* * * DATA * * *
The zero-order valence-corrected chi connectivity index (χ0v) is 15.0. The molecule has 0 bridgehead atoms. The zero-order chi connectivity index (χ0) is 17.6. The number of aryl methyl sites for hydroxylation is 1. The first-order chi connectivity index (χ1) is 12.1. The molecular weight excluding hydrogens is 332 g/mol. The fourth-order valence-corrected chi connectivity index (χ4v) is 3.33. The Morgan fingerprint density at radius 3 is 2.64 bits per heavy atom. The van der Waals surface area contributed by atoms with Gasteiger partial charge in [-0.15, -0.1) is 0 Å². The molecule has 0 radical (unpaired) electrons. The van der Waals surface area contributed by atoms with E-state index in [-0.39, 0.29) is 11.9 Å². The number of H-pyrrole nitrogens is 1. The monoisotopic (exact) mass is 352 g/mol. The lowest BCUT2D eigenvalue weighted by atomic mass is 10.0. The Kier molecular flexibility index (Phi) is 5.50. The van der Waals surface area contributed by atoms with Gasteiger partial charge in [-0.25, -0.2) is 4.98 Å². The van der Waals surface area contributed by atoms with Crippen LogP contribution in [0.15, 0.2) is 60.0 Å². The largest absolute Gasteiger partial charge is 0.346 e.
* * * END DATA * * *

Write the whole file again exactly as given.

The zero-order valence-corrected chi connectivity index (χ0v) is 15.0. The molecule has 0 bridgehead atoms. The zero-order chi connectivity index (χ0) is 17.6. The number of aryl methyl sites for hydroxylation is 1. The first-order chi connectivity index (χ1) is 12.1. The molecular weight excluding hydrogens is 332 g/mol. The fourth-order valence-corrected chi connectivity index (χ4v) is 3.33. The Morgan fingerprint density at radius 3 is 2.64 bits per heavy atom. The van der Waals surface area contributed by atoms with Gasteiger partial charge in [-0.15, -0.1) is 0 Å². The molecule has 0 radical (unpaired) electrons. The van der Waals surface area contributed by atoms with E-state index in [-0.39, 0.29) is 11.9 Å². The number of H-pyrrole nitrogens is 1. The monoisotopic (exact) mass is 352 g/mol. The lowest BCUT2D eigenvalue weighted by atomic mass is 10.0. The Kier molecular flexibility index (Phi) is 5.50. The van der Waals surface area contributed by atoms with Gasteiger partial charge in [-0.25, -0.2) is 4.98 Å². The van der Waals surface area contributed by atoms with Crippen LogP contribution in [0.15, 0.2) is 60.0 Å². The largest absolute Gasteiger partial charge is 0.346 e.